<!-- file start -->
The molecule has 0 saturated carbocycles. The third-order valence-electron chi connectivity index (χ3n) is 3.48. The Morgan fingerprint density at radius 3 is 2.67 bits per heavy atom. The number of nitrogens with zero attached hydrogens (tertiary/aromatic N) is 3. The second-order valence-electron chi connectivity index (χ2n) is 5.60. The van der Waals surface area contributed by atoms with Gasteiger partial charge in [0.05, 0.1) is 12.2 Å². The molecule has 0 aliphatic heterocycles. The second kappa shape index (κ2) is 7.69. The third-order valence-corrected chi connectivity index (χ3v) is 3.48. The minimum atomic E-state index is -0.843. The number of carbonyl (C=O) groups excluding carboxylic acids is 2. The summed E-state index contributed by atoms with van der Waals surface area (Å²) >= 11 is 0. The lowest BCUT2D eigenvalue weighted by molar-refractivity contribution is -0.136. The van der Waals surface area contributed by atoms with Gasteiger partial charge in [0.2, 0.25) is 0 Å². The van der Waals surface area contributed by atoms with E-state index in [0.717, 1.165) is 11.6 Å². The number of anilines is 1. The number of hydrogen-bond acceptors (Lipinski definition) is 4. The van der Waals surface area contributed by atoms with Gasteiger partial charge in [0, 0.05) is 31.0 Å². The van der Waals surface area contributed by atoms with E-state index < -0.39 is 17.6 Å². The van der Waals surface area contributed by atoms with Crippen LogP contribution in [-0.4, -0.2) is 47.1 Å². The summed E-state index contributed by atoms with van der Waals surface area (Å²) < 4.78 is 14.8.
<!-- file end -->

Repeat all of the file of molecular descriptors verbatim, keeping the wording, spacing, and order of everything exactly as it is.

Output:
The molecule has 0 saturated carbocycles. The third-order valence-electron chi connectivity index (χ3n) is 3.48. The Morgan fingerprint density at radius 3 is 2.67 bits per heavy atom. The number of nitrogens with zero attached hydrogens (tertiary/aromatic N) is 3. The second-order valence-electron chi connectivity index (χ2n) is 5.60. The van der Waals surface area contributed by atoms with Gasteiger partial charge in [0.05, 0.1) is 12.2 Å². The molecule has 0 aliphatic heterocycles. The second kappa shape index (κ2) is 7.69. The third-order valence-corrected chi connectivity index (χ3v) is 3.48. The minimum atomic E-state index is -0.843. The number of carbonyl (C=O) groups excluding carboxylic acids is 2. The summed E-state index contributed by atoms with van der Waals surface area (Å²) >= 11 is 0. The lowest BCUT2D eigenvalue weighted by molar-refractivity contribution is -0.136. The van der Waals surface area contributed by atoms with Gasteiger partial charge in [0.2, 0.25) is 0 Å². The van der Waals surface area contributed by atoms with E-state index in [0.717, 1.165) is 11.6 Å². The number of anilines is 1. The number of hydrogen-bond acceptors (Lipinski definition) is 4. The van der Waals surface area contributed by atoms with Gasteiger partial charge in [0, 0.05) is 31.0 Å². The van der Waals surface area contributed by atoms with E-state index < -0.39 is 17.6 Å². The van der Waals surface area contributed by atoms with Crippen LogP contribution in [-0.4, -0.2) is 47.1 Å². The summed E-state index contributed by atoms with van der Waals surface area (Å²) < 4.78 is 14.8.